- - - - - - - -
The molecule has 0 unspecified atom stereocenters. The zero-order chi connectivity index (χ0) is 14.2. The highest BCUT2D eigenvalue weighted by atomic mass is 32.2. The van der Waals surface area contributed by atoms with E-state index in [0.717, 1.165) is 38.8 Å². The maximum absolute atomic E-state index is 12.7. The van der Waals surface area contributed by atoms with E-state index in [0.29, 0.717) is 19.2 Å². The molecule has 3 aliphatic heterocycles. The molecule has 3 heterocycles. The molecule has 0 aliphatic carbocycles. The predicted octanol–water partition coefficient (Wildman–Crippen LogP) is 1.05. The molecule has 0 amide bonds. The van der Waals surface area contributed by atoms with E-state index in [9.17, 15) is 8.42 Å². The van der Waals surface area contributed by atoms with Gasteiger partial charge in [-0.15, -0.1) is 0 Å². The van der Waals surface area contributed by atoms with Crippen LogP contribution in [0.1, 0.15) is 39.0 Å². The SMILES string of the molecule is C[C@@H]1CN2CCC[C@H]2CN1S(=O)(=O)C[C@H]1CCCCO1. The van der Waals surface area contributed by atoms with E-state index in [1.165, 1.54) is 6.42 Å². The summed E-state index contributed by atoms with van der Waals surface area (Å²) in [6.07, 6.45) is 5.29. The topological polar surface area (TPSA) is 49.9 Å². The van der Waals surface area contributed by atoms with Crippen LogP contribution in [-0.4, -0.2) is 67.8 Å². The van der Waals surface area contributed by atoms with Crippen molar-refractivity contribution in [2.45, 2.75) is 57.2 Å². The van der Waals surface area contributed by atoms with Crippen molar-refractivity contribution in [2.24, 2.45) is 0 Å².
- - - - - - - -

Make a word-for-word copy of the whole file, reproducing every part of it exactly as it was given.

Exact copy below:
The molecule has 0 unspecified atom stereocenters. The zero-order chi connectivity index (χ0) is 14.2. The highest BCUT2D eigenvalue weighted by atomic mass is 32.2. The van der Waals surface area contributed by atoms with E-state index in [0.717, 1.165) is 38.8 Å². The maximum absolute atomic E-state index is 12.7. The van der Waals surface area contributed by atoms with E-state index in [0.29, 0.717) is 19.2 Å². The molecule has 3 aliphatic heterocycles. The molecule has 3 heterocycles. The molecule has 0 aliphatic carbocycles. The predicted octanol–water partition coefficient (Wildman–Crippen LogP) is 1.05. The molecule has 0 amide bonds. The van der Waals surface area contributed by atoms with E-state index in [9.17, 15) is 8.42 Å². The van der Waals surface area contributed by atoms with Gasteiger partial charge in [-0.15, -0.1) is 0 Å². The van der Waals surface area contributed by atoms with Crippen LogP contribution in [0.1, 0.15) is 39.0 Å². The SMILES string of the molecule is C[C@@H]1CN2CCC[C@H]2CN1S(=O)(=O)C[C@H]1CCCCO1. The van der Waals surface area contributed by atoms with E-state index in [1.165, 1.54) is 6.42 Å². The summed E-state index contributed by atoms with van der Waals surface area (Å²) in [6.07, 6.45) is 5.29. The topological polar surface area (TPSA) is 49.9 Å². The van der Waals surface area contributed by atoms with Crippen LogP contribution in [-0.4, -0.2) is 67.8 Å². The van der Waals surface area contributed by atoms with Crippen molar-refractivity contribution in [2.45, 2.75) is 57.2 Å². The van der Waals surface area contributed by atoms with Crippen molar-refractivity contribution in [2.24, 2.45) is 0 Å².